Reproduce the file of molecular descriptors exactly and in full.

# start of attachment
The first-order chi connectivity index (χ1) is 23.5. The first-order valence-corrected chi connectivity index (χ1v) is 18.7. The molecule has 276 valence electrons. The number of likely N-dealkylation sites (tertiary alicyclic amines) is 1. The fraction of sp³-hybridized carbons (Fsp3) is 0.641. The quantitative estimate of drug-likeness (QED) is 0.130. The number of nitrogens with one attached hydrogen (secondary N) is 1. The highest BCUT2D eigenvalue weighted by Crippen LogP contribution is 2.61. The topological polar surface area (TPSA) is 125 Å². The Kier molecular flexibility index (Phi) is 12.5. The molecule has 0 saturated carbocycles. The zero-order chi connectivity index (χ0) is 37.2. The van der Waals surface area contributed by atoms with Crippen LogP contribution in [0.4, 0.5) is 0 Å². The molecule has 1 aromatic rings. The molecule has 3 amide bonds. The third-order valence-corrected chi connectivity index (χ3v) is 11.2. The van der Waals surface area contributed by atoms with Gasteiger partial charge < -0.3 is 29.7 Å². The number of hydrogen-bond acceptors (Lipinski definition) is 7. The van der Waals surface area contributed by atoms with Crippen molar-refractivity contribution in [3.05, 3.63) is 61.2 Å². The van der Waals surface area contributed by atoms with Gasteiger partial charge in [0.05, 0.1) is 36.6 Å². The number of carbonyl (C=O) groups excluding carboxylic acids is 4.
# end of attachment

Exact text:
The first-order chi connectivity index (χ1) is 23.5. The first-order valence-corrected chi connectivity index (χ1v) is 18.7. The molecule has 276 valence electrons. The number of likely N-dealkylation sites (tertiary alicyclic amines) is 1. The fraction of sp³-hybridized carbons (Fsp3) is 0.641. The quantitative estimate of drug-likeness (QED) is 0.130. The number of nitrogens with one attached hydrogen (secondary N) is 1. The highest BCUT2D eigenvalue weighted by Crippen LogP contribution is 2.61. The topological polar surface area (TPSA) is 125 Å². The Kier molecular flexibility index (Phi) is 12.5. The molecule has 0 saturated carbocycles. The zero-order chi connectivity index (χ0) is 37.2. The van der Waals surface area contributed by atoms with Crippen LogP contribution in [0.4, 0.5) is 0 Å². The molecule has 1 aromatic rings. The molecule has 3 amide bonds. The third-order valence-corrected chi connectivity index (χ3v) is 11.2. The van der Waals surface area contributed by atoms with Gasteiger partial charge < -0.3 is 29.7 Å². The number of hydrogen-bond acceptors (Lipinski definition) is 7. The van der Waals surface area contributed by atoms with Crippen molar-refractivity contribution in [3.05, 3.63) is 61.2 Å². The van der Waals surface area contributed by atoms with Gasteiger partial charge in [0.05, 0.1) is 36.6 Å². The number of carbonyl (C=O) groups excluding carboxylic acids is 4.